To see those skylines from above, we rode the 124-year-old funicular Peak Tram to the top of Victoria Peak – at 552 meters, the highest point of Hong Kong Island. It’s the best place to definitively gauge your bearings of Hong Kong and witness the magnitude of its growth. Forty years ago, few buildings here rose more than six storeys. Today, legions of skyscrapers bounded by ocean, islands, and forested hills stretch to the horizon.

If you can’t catch a breeze atop Victoria Peak, you should get one on the 30-minute ferry ride to Lamma Island. With quiet walking trails, sandy beaches and a coal-fired power station, Lamma is a surreal escape from the city. Within sight of the power station’s towers, we swam at Hung Shing Ye, a beach with life guards, changing rooms and cabbages floating in the ocean. A thunderstorm chased us from the waves and we took cover at the Bookworm Café in the village of Yung Shue Wan – one of two ferry stops on Lamma. The Bookworm epitomizes the village’s bohemian vibe, with good vegan food and indifferent service.

There’s a surreal air about the Ngong Ping 360 experience on Lantau Island, too. From the MTR’s Tung Chung Station, Ngong Ping’s cable cars ferried us 5.7 kilometres over Tung Chung Bay, past Hong Kong International Airport and high above the Lantau North Country Park – all with a glass bottom to look through. The 25-minute cable car ride alone is worth the price of admission, but so too is what awaits at Ngong Ping village, the Tian Tan Buddha, otherwise known as the Big Buddha. Despite being a popular tourist attraction, it’s possible to find a little serenity at the 34-metre bronze statue, or on any of the 240 steps to its base. And it’s not all tourists here. I watched an elderly lady stop and pray on every single step.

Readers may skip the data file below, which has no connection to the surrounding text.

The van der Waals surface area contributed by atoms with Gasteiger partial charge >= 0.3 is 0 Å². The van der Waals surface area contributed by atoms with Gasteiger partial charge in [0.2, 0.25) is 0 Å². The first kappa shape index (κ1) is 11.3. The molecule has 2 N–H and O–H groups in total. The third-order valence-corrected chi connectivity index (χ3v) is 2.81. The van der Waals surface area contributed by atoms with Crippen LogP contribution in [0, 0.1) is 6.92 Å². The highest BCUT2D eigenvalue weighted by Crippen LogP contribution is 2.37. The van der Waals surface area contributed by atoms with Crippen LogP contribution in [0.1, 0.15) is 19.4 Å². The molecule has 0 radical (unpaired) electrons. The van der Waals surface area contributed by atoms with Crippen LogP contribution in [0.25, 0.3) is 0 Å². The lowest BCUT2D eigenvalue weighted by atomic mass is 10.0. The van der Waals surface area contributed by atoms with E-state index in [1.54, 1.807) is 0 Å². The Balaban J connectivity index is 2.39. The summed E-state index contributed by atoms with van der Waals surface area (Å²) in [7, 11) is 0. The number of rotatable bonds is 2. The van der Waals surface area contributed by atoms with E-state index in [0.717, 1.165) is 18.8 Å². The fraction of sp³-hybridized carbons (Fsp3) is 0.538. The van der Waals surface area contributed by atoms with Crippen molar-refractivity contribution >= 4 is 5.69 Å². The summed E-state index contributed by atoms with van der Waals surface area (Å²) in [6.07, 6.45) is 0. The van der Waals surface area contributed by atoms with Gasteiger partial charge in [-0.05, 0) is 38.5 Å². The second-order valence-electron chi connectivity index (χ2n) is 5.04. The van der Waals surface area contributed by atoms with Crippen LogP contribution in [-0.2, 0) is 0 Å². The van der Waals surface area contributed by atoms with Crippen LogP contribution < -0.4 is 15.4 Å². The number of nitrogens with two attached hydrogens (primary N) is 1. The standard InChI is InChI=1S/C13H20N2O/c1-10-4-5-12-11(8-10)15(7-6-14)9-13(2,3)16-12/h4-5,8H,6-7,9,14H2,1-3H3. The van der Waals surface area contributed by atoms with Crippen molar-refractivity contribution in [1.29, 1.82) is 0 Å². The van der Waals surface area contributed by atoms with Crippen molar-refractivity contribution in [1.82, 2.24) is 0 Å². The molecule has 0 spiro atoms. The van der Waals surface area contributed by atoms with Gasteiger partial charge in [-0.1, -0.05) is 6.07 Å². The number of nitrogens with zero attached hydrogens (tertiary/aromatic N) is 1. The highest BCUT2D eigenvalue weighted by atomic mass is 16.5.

Take it one step at a time to the base of Tian Tan Buddha, otherwise known as the Big Buddha

Take it one step at a time to the base of Tian Tan Buddha, otherwise known as the Big Buddha

Ngong Ping’s ‘Chinese-themed’ village, complete with fast food and souvenir stores, were of little distraction. All the consumerism we could handle was back in Mongkok. By mornings we’d shop the markets close to the Langham for fresh oranges, bananas, persimmons, mango, pears, lychees and cherries. By night, we immersed ourselves in Mongkok’s night markets. Nothing quite prepares you for the human tide that flows back and forth down Mongkok’s streets full of merchandise and vendors waiting to haggle: unless you’re a teenager with cash burning a hole in your pocket.

While my wife and daughter disappeared into Tung Choi Street (aka Ladies Street for its clothing and cosmetics), I watched my 15-year-old son Ryan buy soccer cleats and a Liverpool jersey on Fa Yuen Street (aka Sneakers Street, where you’ll find all sporting goods), Dre Beats headphones and iPod case on Sai Yeung Choi Street (an electronics mecca) and two watches on Temple Street (men’s fashions).

“You should buy something,” Ryan told me.

He was right. About 50 cents later I was eating fried squid and spicy fish balls from a food stand. And I didn’t haggle.

Serenity now with the Big Buddha in Ngong Ping village.

Serenity now with the Big Buddha in Ngong Ping village.

If you go

Langham Place (http://hongkong.langhamplacehotels.com/) might be the only hotel with a pillow menu, (scents include rose and lavender) such is its attention to whims and wishes. It also offers free guided walking tours to acquaint guests with nearby markets, culture and history.

Airbnb.com is an online marketplace for people to list and book unique accommodations worldwide. We followed instructions to text a housekeeper upon landing, and she was there to let us in to our home away from home. It came with everything we needed, including the use of a computer and several of the owner’s local restaurant reviews.

Disney-lovers will find most of their favourite rides at Hong Kong Disneyland, including Grizzly Gultch – similar to Big Thunder Mountain and newly opened this summer. (hongkongdisneyland.com)

For more on Ngong Ping, visit www.np360.com.hk

For more on Hong Kong, visit www.discoverhongkong.com

No one in the history of Hong Kong tourism ever thought to take the same photo atop Victoria Peak - seriously!

No one in the history of Hong Kong tourism ever thought to take the same photo atop Victoria Peak – seriously!

 

 

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Written by nevjudd

February 14, 2013 at 8:25 pm